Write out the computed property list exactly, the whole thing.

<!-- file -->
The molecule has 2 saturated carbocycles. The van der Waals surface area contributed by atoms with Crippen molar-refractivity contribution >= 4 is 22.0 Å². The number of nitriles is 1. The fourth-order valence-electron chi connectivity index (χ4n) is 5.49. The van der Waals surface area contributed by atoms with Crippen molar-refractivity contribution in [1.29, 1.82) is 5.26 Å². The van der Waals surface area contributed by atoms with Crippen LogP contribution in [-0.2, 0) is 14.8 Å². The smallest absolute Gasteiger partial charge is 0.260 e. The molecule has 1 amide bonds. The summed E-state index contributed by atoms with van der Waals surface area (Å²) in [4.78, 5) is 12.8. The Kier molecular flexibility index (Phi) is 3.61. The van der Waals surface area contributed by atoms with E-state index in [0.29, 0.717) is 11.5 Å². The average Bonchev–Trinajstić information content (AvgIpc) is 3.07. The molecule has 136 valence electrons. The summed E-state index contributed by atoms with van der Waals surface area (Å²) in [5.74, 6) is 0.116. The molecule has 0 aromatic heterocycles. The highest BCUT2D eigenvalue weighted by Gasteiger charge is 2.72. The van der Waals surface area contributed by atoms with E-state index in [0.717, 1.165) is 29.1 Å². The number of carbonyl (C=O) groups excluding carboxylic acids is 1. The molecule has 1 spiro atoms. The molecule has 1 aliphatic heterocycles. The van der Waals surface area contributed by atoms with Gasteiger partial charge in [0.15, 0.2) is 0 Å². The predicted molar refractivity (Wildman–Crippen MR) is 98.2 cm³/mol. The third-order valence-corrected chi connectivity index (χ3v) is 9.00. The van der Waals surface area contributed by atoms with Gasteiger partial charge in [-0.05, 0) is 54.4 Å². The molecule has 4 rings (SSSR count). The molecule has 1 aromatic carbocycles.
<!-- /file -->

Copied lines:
The molecule has 2 saturated carbocycles. The van der Waals surface area contributed by atoms with Crippen molar-refractivity contribution >= 4 is 22.0 Å². The number of nitriles is 1. The fourth-order valence-electron chi connectivity index (χ4n) is 5.49. The van der Waals surface area contributed by atoms with Crippen molar-refractivity contribution in [1.29, 1.82) is 5.26 Å². The van der Waals surface area contributed by atoms with Crippen LogP contribution in [-0.2, 0) is 14.8 Å². The smallest absolute Gasteiger partial charge is 0.260 e. The molecule has 1 amide bonds. The summed E-state index contributed by atoms with van der Waals surface area (Å²) in [4.78, 5) is 12.8. The Kier molecular flexibility index (Phi) is 3.61. The van der Waals surface area contributed by atoms with E-state index in [0.29, 0.717) is 11.5 Å². The average Bonchev–Trinajstić information content (AvgIpc) is 3.07. The molecule has 136 valence electrons. The summed E-state index contributed by atoms with van der Waals surface area (Å²) in [5.74, 6) is 0.116. The molecule has 0 aromatic heterocycles. The highest BCUT2D eigenvalue weighted by Gasteiger charge is 2.72. The van der Waals surface area contributed by atoms with E-state index in [0.717, 1.165) is 29.1 Å². The number of carbonyl (C=O) groups excluding carboxylic acids is 1. The molecule has 1 spiro atoms. The molecule has 1 aliphatic heterocycles. The van der Waals surface area contributed by atoms with Gasteiger partial charge in [0.15, 0.2) is 0 Å². The predicted molar refractivity (Wildman–Crippen MR) is 98.2 cm³/mol. The third-order valence-corrected chi connectivity index (χ3v) is 9.00. The van der Waals surface area contributed by atoms with Gasteiger partial charge in [-0.05, 0) is 54.4 Å². The molecule has 4 rings (SSSR count). The molecule has 1 aromatic carbocycles.